PLOT OUTLINE: A college student, Olivia (Lacey Chabert) has a very fractured relationship with her father, who divorced her mother long ago and married another woman. With this other woman, he had a daughter, Celia (Sammi Hanratty), who is aged approximately seven at the start of the film. Olivia is very close to her kind of wacky and young-acting mother Barbara (Wendy Malick), however. Unfortunately, Olivia's father and step-mother die in an automobile accident, and would you believe it, the father's will stipulates that Olivia is to be given custody of the children. Wait, what? OK, this requires a bit of a leap of faith, as it's never really made clear why Olivia takes on this role (keep in mind that she barely knows her sister at all by this point, they've only seen each other a couple times, and Olivia considers her to be bratty and spoiled). Anyways, she DOES take it on. And earlier in the film, her long-time boyfriend has revealed that he is moving to Italy and would like her to move to Italy with him, which she had been planning on doing but will be obviously impossible given her current living arrangements. Anyways, Barbara moves in with Olivia to help with Celia, and things proceed in the expected direction, i.e. Olivia shows herself to be woefully underprepared and they hate each other. Eventually she is convinced to give up custody of her child, to the girl's grandparents, who live in Argentina. This seemingly important fact is something that she keeps from Celia, not wanting to hurt her. That will turn out well. They make arrangements for Celia to fly to Argentina to stay with her grandparents, and they will get the paperwork finalized there. But, lo, what is this, Olivia and Celia start to BOND in the last couple of weeks! The shock! But then Celia finds out about Olivia's plans to abandon her and gets mad at Olivia again. Will Olivia give up on Celia and move to Italy with her boyfriend, or stay with Celia at home? Watch the film to find out!!!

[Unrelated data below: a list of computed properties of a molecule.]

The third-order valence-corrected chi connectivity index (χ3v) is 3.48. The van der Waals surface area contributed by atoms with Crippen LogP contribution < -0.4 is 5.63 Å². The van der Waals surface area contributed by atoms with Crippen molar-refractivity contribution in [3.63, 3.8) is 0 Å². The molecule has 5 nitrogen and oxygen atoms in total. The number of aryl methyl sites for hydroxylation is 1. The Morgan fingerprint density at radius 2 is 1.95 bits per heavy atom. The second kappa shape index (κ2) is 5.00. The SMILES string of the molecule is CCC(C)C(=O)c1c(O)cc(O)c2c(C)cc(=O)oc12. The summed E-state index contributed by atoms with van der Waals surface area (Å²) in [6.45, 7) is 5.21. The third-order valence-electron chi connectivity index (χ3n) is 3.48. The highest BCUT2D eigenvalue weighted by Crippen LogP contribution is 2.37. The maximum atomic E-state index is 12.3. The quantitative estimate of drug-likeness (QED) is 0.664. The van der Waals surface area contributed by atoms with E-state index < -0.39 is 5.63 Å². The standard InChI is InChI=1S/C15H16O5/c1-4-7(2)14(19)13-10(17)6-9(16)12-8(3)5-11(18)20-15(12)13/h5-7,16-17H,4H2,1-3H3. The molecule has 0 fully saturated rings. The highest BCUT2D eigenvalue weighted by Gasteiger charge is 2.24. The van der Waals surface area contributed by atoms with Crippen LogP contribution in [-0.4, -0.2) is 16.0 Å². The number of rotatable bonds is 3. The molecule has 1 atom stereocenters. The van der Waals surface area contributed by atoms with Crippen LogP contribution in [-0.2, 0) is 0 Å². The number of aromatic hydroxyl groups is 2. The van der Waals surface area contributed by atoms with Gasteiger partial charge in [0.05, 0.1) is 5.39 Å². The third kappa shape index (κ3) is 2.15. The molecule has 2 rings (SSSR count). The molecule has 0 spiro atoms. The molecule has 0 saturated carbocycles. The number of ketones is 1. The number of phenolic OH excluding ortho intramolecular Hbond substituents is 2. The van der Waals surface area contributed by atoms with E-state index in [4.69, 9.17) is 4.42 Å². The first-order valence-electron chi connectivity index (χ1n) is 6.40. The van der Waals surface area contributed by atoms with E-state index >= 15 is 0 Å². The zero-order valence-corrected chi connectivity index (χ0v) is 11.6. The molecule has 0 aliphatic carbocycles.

Okay, of course she stays.